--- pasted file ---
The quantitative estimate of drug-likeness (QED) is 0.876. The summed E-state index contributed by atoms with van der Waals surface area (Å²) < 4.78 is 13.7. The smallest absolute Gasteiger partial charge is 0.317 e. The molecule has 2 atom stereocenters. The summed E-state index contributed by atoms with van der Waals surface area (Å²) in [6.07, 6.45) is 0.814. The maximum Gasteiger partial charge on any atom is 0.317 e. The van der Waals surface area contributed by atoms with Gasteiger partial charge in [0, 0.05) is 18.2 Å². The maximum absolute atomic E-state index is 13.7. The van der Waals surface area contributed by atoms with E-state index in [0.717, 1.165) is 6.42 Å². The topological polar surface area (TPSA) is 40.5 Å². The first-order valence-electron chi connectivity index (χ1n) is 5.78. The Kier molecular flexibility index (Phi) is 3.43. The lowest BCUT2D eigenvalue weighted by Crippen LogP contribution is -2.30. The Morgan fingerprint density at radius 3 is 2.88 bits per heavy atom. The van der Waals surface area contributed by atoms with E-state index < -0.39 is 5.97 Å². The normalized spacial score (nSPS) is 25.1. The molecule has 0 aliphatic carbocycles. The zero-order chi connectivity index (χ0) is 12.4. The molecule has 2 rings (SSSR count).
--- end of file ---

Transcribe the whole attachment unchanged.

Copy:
The quantitative estimate of drug-likeness (QED) is 0.876. The summed E-state index contributed by atoms with van der Waals surface area (Å²) < 4.78 is 13.7. The smallest absolute Gasteiger partial charge is 0.317 e. The molecule has 2 atom stereocenters. The summed E-state index contributed by atoms with van der Waals surface area (Å²) in [6.07, 6.45) is 0.814. The maximum Gasteiger partial charge on any atom is 0.317 e. The van der Waals surface area contributed by atoms with Gasteiger partial charge in [0, 0.05) is 18.2 Å². The maximum absolute atomic E-state index is 13.7. The van der Waals surface area contributed by atoms with E-state index in [0.717, 1.165) is 6.42 Å². The topological polar surface area (TPSA) is 40.5 Å². The first-order valence-electron chi connectivity index (χ1n) is 5.78. The Kier molecular flexibility index (Phi) is 3.43. The lowest BCUT2D eigenvalue weighted by Crippen LogP contribution is -2.30. The Morgan fingerprint density at radius 3 is 2.88 bits per heavy atom. The van der Waals surface area contributed by atoms with E-state index < -0.39 is 5.97 Å². The normalized spacial score (nSPS) is 25.1. The molecule has 0 aliphatic carbocycles. The zero-order chi connectivity index (χ0) is 12.4. The molecule has 2 rings (SSSR count).